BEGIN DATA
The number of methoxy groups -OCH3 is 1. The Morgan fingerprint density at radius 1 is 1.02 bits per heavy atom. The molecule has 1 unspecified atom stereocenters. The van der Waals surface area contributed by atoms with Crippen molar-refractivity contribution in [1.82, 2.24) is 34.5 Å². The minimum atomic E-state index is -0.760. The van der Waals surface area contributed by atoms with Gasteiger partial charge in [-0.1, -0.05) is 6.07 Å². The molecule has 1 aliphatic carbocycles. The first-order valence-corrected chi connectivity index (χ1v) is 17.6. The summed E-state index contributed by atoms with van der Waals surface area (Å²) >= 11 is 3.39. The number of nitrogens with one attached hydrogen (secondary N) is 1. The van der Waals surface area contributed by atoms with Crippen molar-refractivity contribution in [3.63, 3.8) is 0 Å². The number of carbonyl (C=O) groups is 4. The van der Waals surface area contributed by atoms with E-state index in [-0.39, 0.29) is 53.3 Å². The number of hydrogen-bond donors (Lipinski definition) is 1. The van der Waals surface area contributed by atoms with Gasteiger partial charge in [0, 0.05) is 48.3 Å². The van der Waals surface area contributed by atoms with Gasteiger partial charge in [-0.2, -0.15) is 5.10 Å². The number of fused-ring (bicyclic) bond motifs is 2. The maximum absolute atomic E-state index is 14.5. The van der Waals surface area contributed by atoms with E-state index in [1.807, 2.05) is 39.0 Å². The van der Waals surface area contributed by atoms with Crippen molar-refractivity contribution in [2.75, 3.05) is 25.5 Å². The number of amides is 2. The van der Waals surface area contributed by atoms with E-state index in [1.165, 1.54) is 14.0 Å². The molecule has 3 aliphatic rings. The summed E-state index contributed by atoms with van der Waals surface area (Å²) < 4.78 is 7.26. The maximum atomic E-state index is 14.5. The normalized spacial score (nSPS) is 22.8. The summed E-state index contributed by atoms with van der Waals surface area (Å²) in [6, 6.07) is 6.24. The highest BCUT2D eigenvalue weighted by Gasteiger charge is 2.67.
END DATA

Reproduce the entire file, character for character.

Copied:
The number of methoxy groups -OCH3 is 1. The Morgan fingerprint density at radius 1 is 1.02 bits per heavy atom. The molecule has 1 unspecified atom stereocenters. The van der Waals surface area contributed by atoms with Crippen molar-refractivity contribution in [1.82, 2.24) is 34.5 Å². The minimum atomic E-state index is -0.760. The van der Waals surface area contributed by atoms with Gasteiger partial charge in [-0.1, -0.05) is 6.07 Å². The molecule has 1 aliphatic carbocycles. The first-order valence-corrected chi connectivity index (χ1v) is 17.6. The summed E-state index contributed by atoms with van der Waals surface area (Å²) >= 11 is 3.39. The number of nitrogens with one attached hydrogen (secondary N) is 1. The van der Waals surface area contributed by atoms with Crippen molar-refractivity contribution in [3.63, 3.8) is 0 Å². The number of carbonyl (C=O) groups is 4. The van der Waals surface area contributed by atoms with E-state index in [-0.39, 0.29) is 53.3 Å². The number of hydrogen-bond donors (Lipinski definition) is 1. The van der Waals surface area contributed by atoms with Gasteiger partial charge in [0, 0.05) is 48.3 Å². The van der Waals surface area contributed by atoms with Gasteiger partial charge in [-0.2, -0.15) is 5.10 Å². The number of fused-ring (bicyclic) bond motifs is 2. The maximum absolute atomic E-state index is 14.5. The van der Waals surface area contributed by atoms with E-state index in [1.807, 2.05) is 39.0 Å². The van der Waals surface area contributed by atoms with Crippen molar-refractivity contribution in [2.75, 3.05) is 25.5 Å². The number of amides is 2. The van der Waals surface area contributed by atoms with E-state index in [1.165, 1.54) is 14.0 Å². The molecule has 3 aliphatic rings. The summed E-state index contributed by atoms with van der Waals surface area (Å²) < 4.78 is 7.26. The maximum atomic E-state index is 14.5. The normalized spacial score (nSPS) is 22.8. The summed E-state index contributed by atoms with van der Waals surface area (Å²) in [6, 6.07) is 6.24. The highest BCUT2D eigenvalue weighted by Gasteiger charge is 2.67.